This Thursday, July 18, the singer testified in front of a Los Angeles judge that she never heard the Christian rap song “Joyful Noise” before releasing her own hit, and that in no way did the tune impact her creative process.
“My goal has always been to be a messenger of authenticity and to share that in three-minute songs,” said Perry, 34, whose father is an evangelical preacher, and who created Christian pop music as a teen.
RadarOnline.com readers know Christian hip-hop artist Marcus Gray accused Perry of stealing the beat from his song “Joyful Noise” for her own piece, “Dark Horse.”
He said not only did she take the beat without permission, but she also tarnished his creation by adding images of witchcraft and paganism in her music video for her own song.
Perry wrote “Dark Horse” in 2013 while Gray wrote “Joyful Noise” in 2008.
In court, his attorney Michael Kahn said the team is not accusing Perry of “bad faith,” but that they simply wanted her to admit she was influenced by the track and used it as inspiration.
The gospel rap track’s co-creators Emanuel Lambert, aka Da Truth, and Chike Ojukwu, also appeared in the courtroom Thursday to say that their song gained widespread attention — in the form of four million YouTube views, 1 million MySpace views, a Dove Award, and a Grammy nomination — when it was released, and was likely on Perry’s radar.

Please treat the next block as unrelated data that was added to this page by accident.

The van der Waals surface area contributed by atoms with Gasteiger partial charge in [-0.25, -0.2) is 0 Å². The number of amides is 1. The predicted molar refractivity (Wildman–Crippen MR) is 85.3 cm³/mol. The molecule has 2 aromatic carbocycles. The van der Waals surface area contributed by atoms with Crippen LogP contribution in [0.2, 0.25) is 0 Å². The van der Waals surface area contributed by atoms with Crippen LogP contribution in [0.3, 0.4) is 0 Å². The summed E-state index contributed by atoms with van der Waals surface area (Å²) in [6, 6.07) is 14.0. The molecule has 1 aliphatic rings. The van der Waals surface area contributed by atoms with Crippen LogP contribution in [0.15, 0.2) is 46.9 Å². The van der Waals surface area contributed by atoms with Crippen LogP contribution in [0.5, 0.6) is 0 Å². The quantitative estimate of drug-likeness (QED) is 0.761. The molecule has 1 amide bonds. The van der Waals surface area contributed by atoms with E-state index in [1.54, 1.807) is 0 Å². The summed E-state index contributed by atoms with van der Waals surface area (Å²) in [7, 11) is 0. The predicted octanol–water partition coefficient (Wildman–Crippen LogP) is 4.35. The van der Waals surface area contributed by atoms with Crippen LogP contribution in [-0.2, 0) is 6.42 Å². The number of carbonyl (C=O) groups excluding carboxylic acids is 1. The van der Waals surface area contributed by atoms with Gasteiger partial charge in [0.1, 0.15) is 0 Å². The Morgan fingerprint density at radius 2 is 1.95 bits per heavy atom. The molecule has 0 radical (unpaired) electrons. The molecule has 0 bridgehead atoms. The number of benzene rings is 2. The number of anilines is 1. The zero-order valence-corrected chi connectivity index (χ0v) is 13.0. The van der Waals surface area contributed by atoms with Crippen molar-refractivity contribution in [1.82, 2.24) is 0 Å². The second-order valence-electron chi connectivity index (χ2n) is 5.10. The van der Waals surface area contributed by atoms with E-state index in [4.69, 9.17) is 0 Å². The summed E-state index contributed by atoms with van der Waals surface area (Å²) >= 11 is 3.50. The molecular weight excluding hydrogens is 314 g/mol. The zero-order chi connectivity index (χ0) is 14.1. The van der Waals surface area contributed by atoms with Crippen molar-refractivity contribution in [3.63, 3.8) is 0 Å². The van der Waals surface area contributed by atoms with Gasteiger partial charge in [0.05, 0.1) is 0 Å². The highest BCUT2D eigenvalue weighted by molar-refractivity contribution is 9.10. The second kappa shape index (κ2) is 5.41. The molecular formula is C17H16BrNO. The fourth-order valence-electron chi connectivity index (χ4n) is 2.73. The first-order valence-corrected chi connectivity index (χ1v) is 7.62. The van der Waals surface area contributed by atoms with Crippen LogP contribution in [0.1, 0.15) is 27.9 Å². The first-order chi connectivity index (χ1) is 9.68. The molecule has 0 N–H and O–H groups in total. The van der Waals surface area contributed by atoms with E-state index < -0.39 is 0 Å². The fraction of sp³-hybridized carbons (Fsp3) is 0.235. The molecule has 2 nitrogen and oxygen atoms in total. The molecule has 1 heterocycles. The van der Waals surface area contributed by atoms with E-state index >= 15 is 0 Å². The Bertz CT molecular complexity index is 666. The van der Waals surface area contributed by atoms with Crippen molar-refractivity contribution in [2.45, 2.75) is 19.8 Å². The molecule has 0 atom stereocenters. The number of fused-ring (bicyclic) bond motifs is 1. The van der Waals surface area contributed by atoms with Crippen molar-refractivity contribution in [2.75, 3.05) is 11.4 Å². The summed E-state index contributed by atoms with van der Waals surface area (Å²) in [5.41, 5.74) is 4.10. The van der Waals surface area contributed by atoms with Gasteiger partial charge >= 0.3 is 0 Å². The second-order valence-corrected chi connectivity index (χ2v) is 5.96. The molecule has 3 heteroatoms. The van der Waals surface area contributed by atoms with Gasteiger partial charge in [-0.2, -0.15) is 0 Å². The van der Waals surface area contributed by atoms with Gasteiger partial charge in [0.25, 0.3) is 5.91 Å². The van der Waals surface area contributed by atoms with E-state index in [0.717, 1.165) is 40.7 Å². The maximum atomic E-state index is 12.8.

Perry said that was not the case.
“Plaintiff’s online views are miniscule and they can’t tie any defendants to listening to any of their songs,” the pop diva’s attorney Christine Lepera told jurors. “They’re denigrating defendants by saying they need to go copy someone, as if they’re not proud enough of their work.”
War Not Over
In a two-week trial scheduled for August, the jury will decide if an ostinato — a type of repeating, musical note — in Perry’s song is similar enough to Ojukwu’s to be considered a copyright infringement.
Fighting For Truth
“Plaintiffs can’t copyright common building blocks of music,” Perry’s attorney argued. “They can’t monopolize it and there is no evidence that Perry’s team couldn’t create the beat on their own.”
During an awkward moment in the court room, Perry’s attorney had a hard time playing “Dark Horse” on the loud speaker, leading Perry to tell jurors “I could perform it for you live!”
After testifying, Perry — who’s currently engaged to Orlando Bloom — was spotted leaving the court room in a mint green power suit, a white top, and matching open-toe heels and sunglasses.
Hours later, she hit the town with a male pal. The singer wore a navy-blue latex dress that showed off her curvy figure. She paired it with dazzling silver heels and a white bag.
Living The Life
They were caught leaving Craig’s restaurant in West Hollywood later that night.